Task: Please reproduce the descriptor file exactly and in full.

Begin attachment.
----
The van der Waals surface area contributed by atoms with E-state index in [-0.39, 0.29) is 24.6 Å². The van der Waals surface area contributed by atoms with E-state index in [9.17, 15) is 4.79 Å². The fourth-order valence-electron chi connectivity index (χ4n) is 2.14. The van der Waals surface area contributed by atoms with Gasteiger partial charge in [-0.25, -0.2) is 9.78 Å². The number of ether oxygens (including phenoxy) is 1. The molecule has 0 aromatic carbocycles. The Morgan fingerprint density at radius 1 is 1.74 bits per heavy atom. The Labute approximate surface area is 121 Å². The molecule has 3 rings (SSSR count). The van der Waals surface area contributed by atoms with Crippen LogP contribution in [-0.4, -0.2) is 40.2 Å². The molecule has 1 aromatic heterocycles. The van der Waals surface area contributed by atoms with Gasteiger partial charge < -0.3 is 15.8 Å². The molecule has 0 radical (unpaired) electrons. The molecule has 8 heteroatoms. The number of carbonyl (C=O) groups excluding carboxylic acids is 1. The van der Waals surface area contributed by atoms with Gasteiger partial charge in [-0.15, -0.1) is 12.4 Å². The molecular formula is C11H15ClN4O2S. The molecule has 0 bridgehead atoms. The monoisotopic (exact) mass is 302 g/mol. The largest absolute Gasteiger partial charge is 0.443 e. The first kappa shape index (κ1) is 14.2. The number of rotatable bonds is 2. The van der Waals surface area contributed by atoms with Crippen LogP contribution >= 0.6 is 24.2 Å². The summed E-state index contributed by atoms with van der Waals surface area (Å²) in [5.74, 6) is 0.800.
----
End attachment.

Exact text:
The van der Waals surface area contributed by atoms with E-state index in [-0.39, 0.29) is 24.6 Å². The van der Waals surface area contributed by atoms with E-state index in [9.17, 15) is 4.79 Å². The fourth-order valence-electron chi connectivity index (χ4n) is 2.14. The van der Waals surface area contributed by atoms with Gasteiger partial charge in [-0.25, -0.2) is 9.78 Å². The number of ether oxygens (including phenoxy) is 1. The molecule has 0 aromatic carbocycles. The Morgan fingerprint density at radius 1 is 1.74 bits per heavy atom. The Labute approximate surface area is 121 Å². The molecule has 3 rings (SSSR count). The van der Waals surface area contributed by atoms with Crippen LogP contribution in [-0.4, -0.2) is 40.2 Å². The molecule has 1 aromatic heterocycles. The van der Waals surface area contributed by atoms with Gasteiger partial charge < -0.3 is 15.8 Å². The molecule has 0 radical (unpaired) electrons. The molecule has 8 heteroatoms. The number of carbonyl (C=O) groups excluding carboxylic acids is 1. The van der Waals surface area contributed by atoms with Gasteiger partial charge in [-0.15, -0.1) is 12.4 Å². The molecular formula is C11H15ClN4O2S. The molecule has 0 bridgehead atoms. The monoisotopic (exact) mass is 302 g/mol. The largest absolute Gasteiger partial charge is 0.443 e. The first kappa shape index (κ1) is 14.2. The number of rotatable bonds is 2. The van der Waals surface area contributed by atoms with Crippen LogP contribution >= 0.6 is 24.2 Å². The summed E-state index contributed by atoms with van der Waals surface area (Å²) in [5.74, 6) is 0.800.